The butterfly lifecycle enters the curriculum in second grade in our state, so it seemed like the perfect year to raise butterflies. Just like the kids, I’ve never seen the process in action before. I’ve enjoyed hearing everything my second grader has learned about butterflies as the cycle progresses. It’s been an exciting few weeks around here!
Thankfully, there’s not much to raising them.
I picked up a butterfly habitat, which is essentially a collapsable laundry basket with six sides and a zipper, and then – of course – the caterpillars. There are tons of options for habitats and caterpillars just on Amazon. Mr. Eight Year Old was thrilled that we ordered five caterpillars but seven arrived.
Thankfully, our caterpillars came in a contained habitat with food. We could watch them grow and then form a chrysalis. Once every caterpillar had its on chrysalis, my husband (who has the steadiest hand) moved them into the butterfly habitat. I placed a towel at the bottom of the habitat after reading that it will cushion the accidental fall of a chrysalis and increase the chance that the butterfly survives. It took about 7-10 days, but then our butterflies started to emerge.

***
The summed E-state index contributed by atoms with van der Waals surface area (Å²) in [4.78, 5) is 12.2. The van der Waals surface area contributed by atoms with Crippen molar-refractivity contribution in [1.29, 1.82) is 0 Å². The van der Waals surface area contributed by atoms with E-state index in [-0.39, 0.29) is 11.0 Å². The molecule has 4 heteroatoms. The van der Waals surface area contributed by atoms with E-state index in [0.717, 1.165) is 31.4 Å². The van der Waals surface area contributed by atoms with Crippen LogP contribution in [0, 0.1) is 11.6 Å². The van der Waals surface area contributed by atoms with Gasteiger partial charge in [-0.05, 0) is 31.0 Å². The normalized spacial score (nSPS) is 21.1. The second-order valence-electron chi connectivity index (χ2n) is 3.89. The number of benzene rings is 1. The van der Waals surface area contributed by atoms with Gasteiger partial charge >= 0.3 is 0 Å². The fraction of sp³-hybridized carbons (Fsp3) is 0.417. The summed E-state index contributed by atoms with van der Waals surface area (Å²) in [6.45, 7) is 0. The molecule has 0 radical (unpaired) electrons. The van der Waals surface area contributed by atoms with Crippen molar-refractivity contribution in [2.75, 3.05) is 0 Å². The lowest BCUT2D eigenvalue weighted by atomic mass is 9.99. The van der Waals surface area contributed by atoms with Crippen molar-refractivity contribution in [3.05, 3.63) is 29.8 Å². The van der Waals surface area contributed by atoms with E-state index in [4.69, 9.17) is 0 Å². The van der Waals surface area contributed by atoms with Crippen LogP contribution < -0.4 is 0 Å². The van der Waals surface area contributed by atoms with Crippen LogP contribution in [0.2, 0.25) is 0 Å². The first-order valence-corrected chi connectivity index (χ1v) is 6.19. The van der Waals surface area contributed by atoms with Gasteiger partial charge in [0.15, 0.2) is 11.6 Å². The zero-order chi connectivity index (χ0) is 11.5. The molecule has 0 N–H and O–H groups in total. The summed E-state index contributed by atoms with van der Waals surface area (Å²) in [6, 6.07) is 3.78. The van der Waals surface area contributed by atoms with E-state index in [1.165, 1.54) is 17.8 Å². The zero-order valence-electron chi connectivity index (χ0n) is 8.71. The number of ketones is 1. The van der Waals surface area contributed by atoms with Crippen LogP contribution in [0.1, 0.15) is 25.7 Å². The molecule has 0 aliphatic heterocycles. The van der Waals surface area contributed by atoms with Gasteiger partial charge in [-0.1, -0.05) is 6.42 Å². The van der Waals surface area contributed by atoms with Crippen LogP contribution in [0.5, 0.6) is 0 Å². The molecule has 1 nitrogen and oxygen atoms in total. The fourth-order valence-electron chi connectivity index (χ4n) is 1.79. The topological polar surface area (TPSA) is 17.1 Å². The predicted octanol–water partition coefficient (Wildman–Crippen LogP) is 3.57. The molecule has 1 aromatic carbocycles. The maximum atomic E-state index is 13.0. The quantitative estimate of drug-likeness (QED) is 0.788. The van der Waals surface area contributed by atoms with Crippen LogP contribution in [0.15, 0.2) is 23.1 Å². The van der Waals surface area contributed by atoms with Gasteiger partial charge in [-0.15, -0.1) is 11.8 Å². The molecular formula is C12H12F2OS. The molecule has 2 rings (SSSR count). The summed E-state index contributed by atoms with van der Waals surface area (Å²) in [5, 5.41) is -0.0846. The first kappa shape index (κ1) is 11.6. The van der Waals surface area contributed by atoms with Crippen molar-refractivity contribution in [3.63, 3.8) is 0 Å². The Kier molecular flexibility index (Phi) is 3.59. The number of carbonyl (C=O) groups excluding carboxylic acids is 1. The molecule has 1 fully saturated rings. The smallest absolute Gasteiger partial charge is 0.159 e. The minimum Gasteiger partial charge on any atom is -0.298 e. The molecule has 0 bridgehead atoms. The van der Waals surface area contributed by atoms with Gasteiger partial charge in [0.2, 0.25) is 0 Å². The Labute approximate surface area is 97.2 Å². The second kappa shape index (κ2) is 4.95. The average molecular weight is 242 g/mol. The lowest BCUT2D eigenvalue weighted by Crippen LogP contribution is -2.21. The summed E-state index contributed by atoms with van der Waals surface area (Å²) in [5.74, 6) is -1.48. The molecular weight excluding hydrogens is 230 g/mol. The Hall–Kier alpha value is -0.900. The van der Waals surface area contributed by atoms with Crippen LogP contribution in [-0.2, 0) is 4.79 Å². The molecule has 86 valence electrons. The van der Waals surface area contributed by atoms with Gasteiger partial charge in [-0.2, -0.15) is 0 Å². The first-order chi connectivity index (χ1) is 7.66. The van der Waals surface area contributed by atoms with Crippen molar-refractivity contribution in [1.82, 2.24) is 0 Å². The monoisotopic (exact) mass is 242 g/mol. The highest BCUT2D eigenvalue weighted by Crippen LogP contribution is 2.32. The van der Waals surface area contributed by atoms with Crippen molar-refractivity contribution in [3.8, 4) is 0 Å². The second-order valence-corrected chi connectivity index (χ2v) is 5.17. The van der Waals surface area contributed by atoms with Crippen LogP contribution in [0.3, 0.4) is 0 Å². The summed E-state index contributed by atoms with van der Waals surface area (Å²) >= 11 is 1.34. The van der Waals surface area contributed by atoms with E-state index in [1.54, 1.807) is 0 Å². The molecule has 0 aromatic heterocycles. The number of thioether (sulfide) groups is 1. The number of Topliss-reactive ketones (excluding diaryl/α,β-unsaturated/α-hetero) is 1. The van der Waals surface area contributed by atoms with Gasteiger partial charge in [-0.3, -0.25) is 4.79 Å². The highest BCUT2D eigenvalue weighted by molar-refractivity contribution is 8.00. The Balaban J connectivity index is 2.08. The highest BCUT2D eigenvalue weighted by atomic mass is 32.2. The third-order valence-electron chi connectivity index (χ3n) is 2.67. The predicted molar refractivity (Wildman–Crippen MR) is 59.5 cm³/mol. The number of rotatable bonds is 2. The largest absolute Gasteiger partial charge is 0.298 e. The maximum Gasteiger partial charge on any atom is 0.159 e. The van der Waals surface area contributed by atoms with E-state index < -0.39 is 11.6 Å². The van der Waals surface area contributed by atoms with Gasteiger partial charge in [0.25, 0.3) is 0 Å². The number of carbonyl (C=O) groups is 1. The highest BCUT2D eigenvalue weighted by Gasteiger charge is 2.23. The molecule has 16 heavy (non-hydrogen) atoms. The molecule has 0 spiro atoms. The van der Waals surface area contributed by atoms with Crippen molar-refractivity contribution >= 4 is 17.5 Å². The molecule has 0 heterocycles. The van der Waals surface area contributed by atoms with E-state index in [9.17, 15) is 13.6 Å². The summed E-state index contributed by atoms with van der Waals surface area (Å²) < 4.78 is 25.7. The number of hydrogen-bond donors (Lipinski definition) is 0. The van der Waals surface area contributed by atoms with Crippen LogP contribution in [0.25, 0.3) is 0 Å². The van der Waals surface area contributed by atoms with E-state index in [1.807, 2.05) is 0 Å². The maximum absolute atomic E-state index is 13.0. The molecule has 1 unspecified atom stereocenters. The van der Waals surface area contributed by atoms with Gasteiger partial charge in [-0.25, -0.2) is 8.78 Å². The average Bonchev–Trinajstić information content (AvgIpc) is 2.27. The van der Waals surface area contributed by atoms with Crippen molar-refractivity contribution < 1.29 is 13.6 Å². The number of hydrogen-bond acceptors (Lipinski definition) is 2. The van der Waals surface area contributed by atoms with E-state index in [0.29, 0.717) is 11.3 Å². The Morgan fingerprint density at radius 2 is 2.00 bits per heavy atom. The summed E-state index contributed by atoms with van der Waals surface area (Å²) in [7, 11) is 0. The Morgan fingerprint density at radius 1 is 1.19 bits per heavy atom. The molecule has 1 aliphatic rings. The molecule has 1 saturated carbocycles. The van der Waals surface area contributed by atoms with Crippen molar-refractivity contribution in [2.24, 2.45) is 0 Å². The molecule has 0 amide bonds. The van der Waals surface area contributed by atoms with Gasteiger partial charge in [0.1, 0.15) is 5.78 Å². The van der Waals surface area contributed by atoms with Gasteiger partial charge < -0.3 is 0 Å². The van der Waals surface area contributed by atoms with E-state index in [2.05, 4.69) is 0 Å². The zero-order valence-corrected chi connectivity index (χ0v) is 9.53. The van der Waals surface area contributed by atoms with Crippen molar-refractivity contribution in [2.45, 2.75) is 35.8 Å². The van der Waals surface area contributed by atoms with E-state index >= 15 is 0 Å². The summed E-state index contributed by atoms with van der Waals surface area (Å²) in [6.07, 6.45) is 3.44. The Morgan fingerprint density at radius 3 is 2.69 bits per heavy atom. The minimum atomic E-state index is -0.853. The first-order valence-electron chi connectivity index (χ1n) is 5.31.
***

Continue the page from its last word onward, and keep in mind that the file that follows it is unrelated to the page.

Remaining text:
We were lucky that all of our butterflies survived, though one does have a broken wing. They have their own food source (sugar water) in the habitat, but we gave them some orange slices as well.
I read the recommendation that caterpillars be purchased after the outdoor temperature reaches 40 degrees Fahrenheit. The butterflies can be released if the temperatures tend to remain over 50 degrees, so we ordered our caterpillars a bit early in the season as our nights can dip below 50. Luckily, butterflies can live their 2-4 week lifespan in the habitat. I’ll be watching the 10-day weather forecast this weekend to see when ours can be released.
So, overall, this has been a fun experience for the whole family. I definitely recommend it for those interested.
I have been postponing writing anything about the 2020-2021 school year on here because I just don’t want to think about it. Funny enough, though, it’s all I seem to be thinking about these days. Just ask my husband. I’m driving him crazy.